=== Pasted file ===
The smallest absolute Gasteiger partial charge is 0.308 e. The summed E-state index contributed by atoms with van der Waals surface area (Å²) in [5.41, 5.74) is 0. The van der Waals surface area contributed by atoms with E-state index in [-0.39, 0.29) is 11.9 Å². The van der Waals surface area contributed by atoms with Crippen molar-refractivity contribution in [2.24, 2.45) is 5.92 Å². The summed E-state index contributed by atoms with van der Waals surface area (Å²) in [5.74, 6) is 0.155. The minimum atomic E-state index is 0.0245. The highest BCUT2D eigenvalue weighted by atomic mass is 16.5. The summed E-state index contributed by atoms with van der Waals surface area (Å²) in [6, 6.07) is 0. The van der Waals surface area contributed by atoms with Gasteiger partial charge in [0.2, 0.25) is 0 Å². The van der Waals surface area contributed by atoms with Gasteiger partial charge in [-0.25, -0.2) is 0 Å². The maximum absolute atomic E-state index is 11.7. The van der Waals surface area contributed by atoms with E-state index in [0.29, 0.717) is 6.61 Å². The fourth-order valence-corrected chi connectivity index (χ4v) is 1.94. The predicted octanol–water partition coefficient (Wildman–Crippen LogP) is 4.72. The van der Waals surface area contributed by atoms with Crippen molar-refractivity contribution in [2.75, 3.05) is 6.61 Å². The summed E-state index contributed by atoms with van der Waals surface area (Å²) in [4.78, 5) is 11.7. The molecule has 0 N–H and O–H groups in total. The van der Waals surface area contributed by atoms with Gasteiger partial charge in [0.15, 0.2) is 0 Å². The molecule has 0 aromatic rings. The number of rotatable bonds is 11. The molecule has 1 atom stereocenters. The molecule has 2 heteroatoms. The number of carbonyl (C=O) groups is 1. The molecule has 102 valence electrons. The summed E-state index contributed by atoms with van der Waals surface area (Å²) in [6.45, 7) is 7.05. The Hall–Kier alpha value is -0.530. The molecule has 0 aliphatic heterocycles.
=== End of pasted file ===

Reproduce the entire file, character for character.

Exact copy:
The smallest absolute Gasteiger partial charge is 0.308 e. The summed E-state index contributed by atoms with van der Waals surface area (Å²) in [5.41, 5.74) is 0. The van der Waals surface area contributed by atoms with E-state index in [-0.39, 0.29) is 11.9 Å². The van der Waals surface area contributed by atoms with Crippen molar-refractivity contribution in [2.24, 2.45) is 5.92 Å². The summed E-state index contributed by atoms with van der Waals surface area (Å²) in [5.74, 6) is 0.155. The minimum atomic E-state index is 0.0245. The highest BCUT2D eigenvalue weighted by atomic mass is 16.5. The summed E-state index contributed by atoms with van der Waals surface area (Å²) in [6, 6.07) is 0. The van der Waals surface area contributed by atoms with Gasteiger partial charge in [0.2, 0.25) is 0 Å². The van der Waals surface area contributed by atoms with Gasteiger partial charge in [-0.25, -0.2) is 0 Å². The maximum absolute atomic E-state index is 11.7. The van der Waals surface area contributed by atoms with E-state index in [0.29, 0.717) is 6.61 Å². The fourth-order valence-corrected chi connectivity index (χ4v) is 1.94. The predicted octanol–water partition coefficient (Wildman–Crippen LogP) is 4.72. The van der Waals surface area contributed by atoms with Crippen molar-refractivity contribution in [2.75, 3.05) is 6.61 Å². The summed E-state index contributed by atoms with van der Waals surface area (Å²) in [4.78, 5) is 11.7. The molecule has 0 N–H and O–H groups in total. The van der Waals surface area contributed by atoms with Gasteiger partial charge in [0.15, 0.2) is 0 Å². The molecule has 0 aromatic rings. The number of rotatable bonds is 11. The molecule has 1 atom stereocenters. The molecule has 2 heteroatoms. The number of carbonyl (C=O) groups is 1. The molecule has 102 valence electrons. The summed E-state index contributed by atoms with van der Waals surface area (Å²) in [6.45, 7) is 7.05. The Hall–Kier alpha value is -0.530. The molecule has 0 aliphatic heterocycles.